Sea Drift, Whitman
Angels - twice descending reimbursed my store burglar! banker - father! i am poor once more.
I never lost as much but twice, Dickinson
Untouched by Morning - and Untouched by noon- Sleep the meek members of the ressurection, rafter of stain and roof of stone.
Safe in their alabaster chambers, Dickinson
Reaching late his flower, round her chamber hums- counts his nectars enters and is lost in Balms.
Come slowly - Eden!, Dickinson
Were I with thee wild nights should be our luxury!
Wild nights - Wild nights!, Dickinson
It powders all the wood it fills with alabaster wool the wrinkles of the road it scactters like the birds.
It sifts from leaden sieves, Dickinson
Heavenly hurt, it gives us - we can find no scar but internal differencec - where the meanings are.
There's a certain slant of light, Dickinson
The north - tonight so adequate - it forms - so preconcerted with itself - so distant - to alarms - an ounconcern so sovreign to universe or me -
Of Broze - and Blaze -, Dickinson
I judged my features - jarred my hair- I pushed my dimbles by, and waited if they twinkled back - conviction might, of me -
I felt my life with both my hands, Dickinson
He bit an angle worm in halves and ate the fellow, raw and then, drank a dew from mconvenient Grass and then hopped sidewise to the wall to let a beetle pass.
A bird, came down the walk -, Dickinson
THey weighed me, dust by dust - they balanced film with film then haded me my being's worth a single dream of heaven!
I took one Draught of life -, Dickinson
Least Village, boasts it's blacksmith - Whose anvil's even ring stands symbol for the finer forge that soundless tugs - within -
Dare you see a soul at the "white heat"?, Dickinson
'Tis vast - as our Capacity - as fair - as our idea - to him of adequate desire - no further 'tis, than here -
Heaven is so far of the mind, Dickinson
He sometimes holds opon the fence- Or struggles to a tree- or clasps a rock, with both his hands- but not for sympathy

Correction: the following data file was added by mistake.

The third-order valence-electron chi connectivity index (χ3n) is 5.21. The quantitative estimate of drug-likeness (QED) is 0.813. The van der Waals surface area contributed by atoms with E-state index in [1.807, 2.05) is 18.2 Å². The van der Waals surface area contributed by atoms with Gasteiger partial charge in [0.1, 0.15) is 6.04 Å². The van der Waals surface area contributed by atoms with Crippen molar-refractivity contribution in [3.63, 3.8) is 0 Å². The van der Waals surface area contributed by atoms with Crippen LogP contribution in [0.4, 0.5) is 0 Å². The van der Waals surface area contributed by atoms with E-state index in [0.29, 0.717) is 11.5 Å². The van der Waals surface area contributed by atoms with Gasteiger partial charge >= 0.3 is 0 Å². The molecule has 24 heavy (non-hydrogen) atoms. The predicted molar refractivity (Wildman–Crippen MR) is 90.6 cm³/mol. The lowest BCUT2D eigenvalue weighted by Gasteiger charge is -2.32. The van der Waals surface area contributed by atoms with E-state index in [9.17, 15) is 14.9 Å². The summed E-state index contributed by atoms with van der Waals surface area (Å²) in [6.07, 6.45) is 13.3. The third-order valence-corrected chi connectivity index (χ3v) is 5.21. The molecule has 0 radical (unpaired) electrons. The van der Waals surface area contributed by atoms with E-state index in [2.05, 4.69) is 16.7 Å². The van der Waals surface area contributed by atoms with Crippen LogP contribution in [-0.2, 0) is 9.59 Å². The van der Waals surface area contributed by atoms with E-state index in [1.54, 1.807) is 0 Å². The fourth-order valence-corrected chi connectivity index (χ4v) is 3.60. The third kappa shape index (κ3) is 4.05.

The black berry - wears a thorn in his side -, Dickinson
With Blue - uncertain -stumbling buzz - Between the light - and me - and then the windows failed - and then I could not see to see -
I heard a fly buzz when I died, Dickinson
ANd were you lost, I would be - though my name Rang loudest on the heavenly fame-
I cannot live with you-, Dickinson
And when at night - our good day done - I guard my master's head - 'tis better than the Eider Duck's Deep pillow - to have shared. Though I than He - may longer live he longer must - than I-
My life had stood -a loaded gun-, dickinson
Groped up to see if god were there - groped backward at himself/ caressed a trigger absently and wandered out of life -
He scanned it -staggered -, Dickinson
The blonde assassin passes on - the sun proceeds unmmoved to measure off another day
Apparently with no surprise, Dickinson
HIs soul is marching on. He caputured harper's ferry with his nineteen men so true, and he frightened old virginia till she trembled through and through but his soul is marching on.
John Brown's Body, Hardy
And Lo! a poor slave- mother with her little child pressed nigh. Then the bold, blue eye grew tender, and the old harsh face grew mild, As he stooped between the jeering ranks and kissed the negro's child!
Brown of Ossawatomie, Whittier
In the beauty of hte lilies Christ was born across the sea, with a glory in his bosom that transfigures you and me; as he died to make men holy, let us die to make men free, while god is marching on.
Battle-Hymn of the Republic, Howe
O Lord told Moses what todo, O let my people go!
Let my people go, Howe
Needless to dwell; the story's known. The ringing of those plates on plates Still ringeth round the world - the clangor of that blacksmiths' fray. The anvil-din Resounds this message from the fates;
A utalitarian view of the Monitor's flight, Melville